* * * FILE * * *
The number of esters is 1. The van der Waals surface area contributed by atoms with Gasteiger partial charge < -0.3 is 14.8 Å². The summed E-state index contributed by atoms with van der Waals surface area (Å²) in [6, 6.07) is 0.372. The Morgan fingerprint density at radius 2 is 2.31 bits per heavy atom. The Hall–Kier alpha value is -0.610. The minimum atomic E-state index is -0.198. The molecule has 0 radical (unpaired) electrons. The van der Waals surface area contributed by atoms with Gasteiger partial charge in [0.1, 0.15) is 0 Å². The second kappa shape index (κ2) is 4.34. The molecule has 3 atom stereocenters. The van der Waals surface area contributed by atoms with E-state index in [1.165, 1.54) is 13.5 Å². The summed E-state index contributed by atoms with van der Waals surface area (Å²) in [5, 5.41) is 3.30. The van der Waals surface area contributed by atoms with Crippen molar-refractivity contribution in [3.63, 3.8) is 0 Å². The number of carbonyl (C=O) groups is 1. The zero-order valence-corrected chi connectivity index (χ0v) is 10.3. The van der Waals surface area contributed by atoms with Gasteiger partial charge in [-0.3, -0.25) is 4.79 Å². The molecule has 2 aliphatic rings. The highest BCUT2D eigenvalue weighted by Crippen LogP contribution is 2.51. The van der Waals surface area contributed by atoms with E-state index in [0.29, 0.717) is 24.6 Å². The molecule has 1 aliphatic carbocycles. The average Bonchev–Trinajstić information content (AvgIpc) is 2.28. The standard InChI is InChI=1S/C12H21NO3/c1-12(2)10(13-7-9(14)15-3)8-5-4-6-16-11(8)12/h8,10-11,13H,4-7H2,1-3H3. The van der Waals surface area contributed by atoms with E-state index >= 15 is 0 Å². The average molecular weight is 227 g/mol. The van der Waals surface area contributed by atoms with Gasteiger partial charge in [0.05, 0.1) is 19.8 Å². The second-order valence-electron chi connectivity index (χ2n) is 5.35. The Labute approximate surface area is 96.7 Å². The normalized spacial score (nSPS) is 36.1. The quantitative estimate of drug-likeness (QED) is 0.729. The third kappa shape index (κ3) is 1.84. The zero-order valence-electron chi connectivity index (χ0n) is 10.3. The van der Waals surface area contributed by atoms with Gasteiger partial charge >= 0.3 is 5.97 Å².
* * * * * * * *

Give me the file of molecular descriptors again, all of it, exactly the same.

The number of esters is 1. The van der Waals surface area contributed by atoms with Gasteiger partial charge < -0.3 is 14.8 Å². The summed E-state index contributed by atoms with van der Waals surface area (Å²) in [6, 6.07) is 0.372. The Morgan fingerprint density at radius 2 is 2.31 bits per heavy atom. The Hall–Kier alpha value is -0.610. The minimum atomic E-state index is -0.198. The molecule has 0 radical (unpaired) electrons. The van der Waals surface area contributed by atoms with Gasteiger partial charge in [0.1, 0.15) is 0 Å². The second kappa shape index (κ2) is 4.34. The molecule has 3 atom stereocenters. The van der Waals surface area contributed by atoms with E-state index in [1.165, 1.54) is 13.5 Å². The summed E-state index contributed by atoms with van der Waals surface area (Å²) in [5, 5.41) is 3.30. The van der Waals surface area contributed by atoms with Crippen molar-refractivity contribution in [3.63, 3.8) is 0 Å². The number of carbonyl (C=O) groups is 1. The zero-order valence-corrected chi connectivity index (χ0v) is 10.3. The van der Waals surface area contributed by atoms with Gasteiger partial charge in [-0.3, -0.25) is 4.79 Å². The molecule has 2 aliphatic rings. The highest BCUT2D eigenvalue weighted by Crippen LogP contribution is 2.51. The van der Waals surface area contributed by atoms with E-state index in [0.29, 0.717) is 24.6 Å². The molecule has 1 aliphatic carbocycles. The average Bonchev–Trinajstić information content (AvgIpc) is 2.28. The standard InChI is InChI=1S/C12H21NO3/c1-12(2)10(13-7-9(14)15-3)8-5-4-6-16-11(8)12/h8,10-11,13H,4-7H2,1-3H3. The van der Waals surface area contributed by atoms with E-state index >= 15 is 0 Å². The average molecular weight is 227 g/mol. The van der Waals surface area contributed by atoms with Gasteiger partial charge in [0.05, 0.1) is 19.8 Å². The second-order valence-electron chi connectivity index (χ2n) is 5.35. The Labute approximate surface area is 96.7 Å². The normalized spacial score (nSPS) is 36.1. The quantitative estimate of drug-likeness (QED) is 0.729. The third kappa shape index (κ3) is 1.84. The zero-order valence-electron chi connectivity index (χ0n) is 10.3. The van der Waals surface area contributed by atoms with Gasteiger partial charge >= 0.3 is 5.97 Å².